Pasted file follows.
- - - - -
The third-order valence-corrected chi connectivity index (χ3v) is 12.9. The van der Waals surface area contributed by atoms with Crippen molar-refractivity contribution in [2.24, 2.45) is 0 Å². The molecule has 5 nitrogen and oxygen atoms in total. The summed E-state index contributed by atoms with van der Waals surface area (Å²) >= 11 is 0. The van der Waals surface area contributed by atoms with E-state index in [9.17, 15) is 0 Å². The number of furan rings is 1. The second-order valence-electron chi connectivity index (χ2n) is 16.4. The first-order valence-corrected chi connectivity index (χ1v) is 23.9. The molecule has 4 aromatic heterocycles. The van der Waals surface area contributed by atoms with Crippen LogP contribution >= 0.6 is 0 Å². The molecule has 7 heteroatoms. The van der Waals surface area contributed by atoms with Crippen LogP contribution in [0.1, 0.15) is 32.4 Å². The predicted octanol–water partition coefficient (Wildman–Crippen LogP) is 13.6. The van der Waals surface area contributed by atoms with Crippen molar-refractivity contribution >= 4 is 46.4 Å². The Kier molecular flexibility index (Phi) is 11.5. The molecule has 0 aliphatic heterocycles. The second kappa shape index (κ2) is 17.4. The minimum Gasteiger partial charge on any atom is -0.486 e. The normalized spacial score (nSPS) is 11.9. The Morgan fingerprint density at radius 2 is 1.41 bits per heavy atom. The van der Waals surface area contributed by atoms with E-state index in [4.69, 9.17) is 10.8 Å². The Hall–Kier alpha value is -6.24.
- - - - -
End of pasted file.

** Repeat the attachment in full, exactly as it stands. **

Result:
The third-order valence-corrected chi connectivity index (χ3v) is 12.9. The van der Waals surface area contributed by atoms with Crippen molar-refractivity contribution in [2.24, 2.45) is 0 Å². The molecule has 5 nitrogen and oxygen atoms in total. The summed E-state index contributed by atoms with van der Waals surface area (Å²) >= 11 is 0. The van der Waals surface area contributed by atoms with E-state index in [9.17, 15) is 0 Å². The number of furan rings is 1. The second-order valence-electron chi connectivity index (χ2n) is 16.4. The first-order valence-corrected chi connectivity index (χ1v) is 23.9. The molecule has 4 aromatic heterocycles. The van der Waals surface area contributed by atoms with Crippen LogP contribution >= 0.6 is 0 Å². The molecule has 7 heteroatoms. The van der Waals surface area contributed by atoms with Crippen LogP contribution in [0.1, 0.15) is 32.4 Å². The predicted octanol–water partition coefficient (Wildman–Crippen LogP) is 13.6. The van der Waals surface area contributed by atoms with Crippen molar-refractivity contribution >= 4 is 46.4 Å². The Kier molecular flexibility index (Phi) is 11.5. The molecule has 0 aliphatic heterocycles. The second kappa shape index (κ2) is 17.4. The minimum Gasteiger partial charge on any atom is -0.486 e. The normalized spacial score (nSPS) is 11.9. The Morgan fingerprint density at radius 2 is 1.41 bits per heavy atom. The van der Waals surface area contributed by atoms with E-state index in [4.69, 9.17) is 10.8 Å². The Hall–Kier alpha value is -6.24.